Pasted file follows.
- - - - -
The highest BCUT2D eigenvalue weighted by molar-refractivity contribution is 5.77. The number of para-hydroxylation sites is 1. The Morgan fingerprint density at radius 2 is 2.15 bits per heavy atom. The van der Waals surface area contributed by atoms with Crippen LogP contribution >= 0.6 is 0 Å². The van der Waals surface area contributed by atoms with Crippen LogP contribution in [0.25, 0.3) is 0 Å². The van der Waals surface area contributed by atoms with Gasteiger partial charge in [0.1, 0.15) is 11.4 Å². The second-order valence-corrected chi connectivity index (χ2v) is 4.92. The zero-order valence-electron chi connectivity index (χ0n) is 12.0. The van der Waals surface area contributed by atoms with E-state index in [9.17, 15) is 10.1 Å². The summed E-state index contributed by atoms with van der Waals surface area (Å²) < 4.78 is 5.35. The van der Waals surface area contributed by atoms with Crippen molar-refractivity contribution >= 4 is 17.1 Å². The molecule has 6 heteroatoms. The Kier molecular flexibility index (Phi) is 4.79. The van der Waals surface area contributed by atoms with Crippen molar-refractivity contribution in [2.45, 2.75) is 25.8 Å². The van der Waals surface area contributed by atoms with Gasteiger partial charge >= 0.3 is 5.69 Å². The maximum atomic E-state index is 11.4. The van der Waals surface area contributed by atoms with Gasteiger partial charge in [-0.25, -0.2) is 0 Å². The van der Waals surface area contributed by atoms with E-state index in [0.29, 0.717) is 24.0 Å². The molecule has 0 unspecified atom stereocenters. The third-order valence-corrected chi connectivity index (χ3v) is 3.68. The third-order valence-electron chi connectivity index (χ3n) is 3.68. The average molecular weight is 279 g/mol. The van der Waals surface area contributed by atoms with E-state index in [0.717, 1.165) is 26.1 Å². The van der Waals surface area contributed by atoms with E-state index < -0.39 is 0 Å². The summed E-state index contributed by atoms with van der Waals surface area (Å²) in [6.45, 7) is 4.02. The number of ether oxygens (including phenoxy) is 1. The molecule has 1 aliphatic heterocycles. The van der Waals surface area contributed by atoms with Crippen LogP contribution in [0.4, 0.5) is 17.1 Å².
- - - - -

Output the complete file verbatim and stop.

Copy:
The highest BCUT2D eigenvalue weighted by molar-refractivity contribution is 5.77. The number of para-hydroxylation sites is 1. The Morgan fingerprint density at radius 2 is 2.15 bits per heavy atom. The van der Waals surface area contributed by atoms with Crippen LogP contribution >= 0.6 is 0 Å². The van der Waals surface area contributed by atoms with Crippen LogP contribution in [0.25, 0.3) is 0 Å². The van der Waals surface area contributed by atoms with Gasteiger partial charge in [0.1, 0.15) is 11.4 Å². The second-order valence-corrected chi connectivity index (χ2v) is 4.92. The zero-order valence-electron chi connectivity index (χ0n) is 12.0. The van der Waals surface area contributed by atoms with E-state index in [9.17, 15) is 10.1 Å². The summed E-state index contributed by atoms with van der Waals surface area (Å²) < 4.78 is 5.35. The van der Waals surface area contributed by atoms with Crippen molar-refractivity contribution >= 4 is 17.1 Å². The molecule has 6 heteroatoms. The Kier molecular flexibility index (Phi) is 4.79. The van der Waals surface area contributed by atoms with Crippen molar-refractivity contribution in [2.45, 2.75) is 25.8 Å². The van der Waals surface area contributed by atoms with Gasteiger partial charge >= 0.3 is 5.69 Å². The maximum atomic E-state index is 11.4. The van der Waals surface area contributed by atoms with Gasteiger partial charge in [-0.25, -0.2) is 0 Å². The van der Waals surface area contributed by atoms with E-state index in [0.29, 0.717) is 24.0 Å². The molecule has 0 unspecified atom stereocenters. The third-order valence-corrected chi connectivity index (χ3v) is 3.68. The third-order valence-electron chi connectivity index (χ3n) is 3.68. The average molecular weight is 279 g/mol. The van der Waals surface area contributed by atoms with E-state index in [0.717, 1.165) is 26.1 Å². The van der Waals surface area contributed by atoms with E-state index < -0.39 is 0 Å². The summed E-state index contributed by atoms with van der Waals surface area (Å²) in [6.45, 7) is 4.02. The number of ether oxygens (including phenoxy) is 1. The molecule has 1 aliphatic heterocycles. The van der Waals surface area contributed by atoms with Crippen LogP contribution in [0.4, 0.5) is 17.1 Å².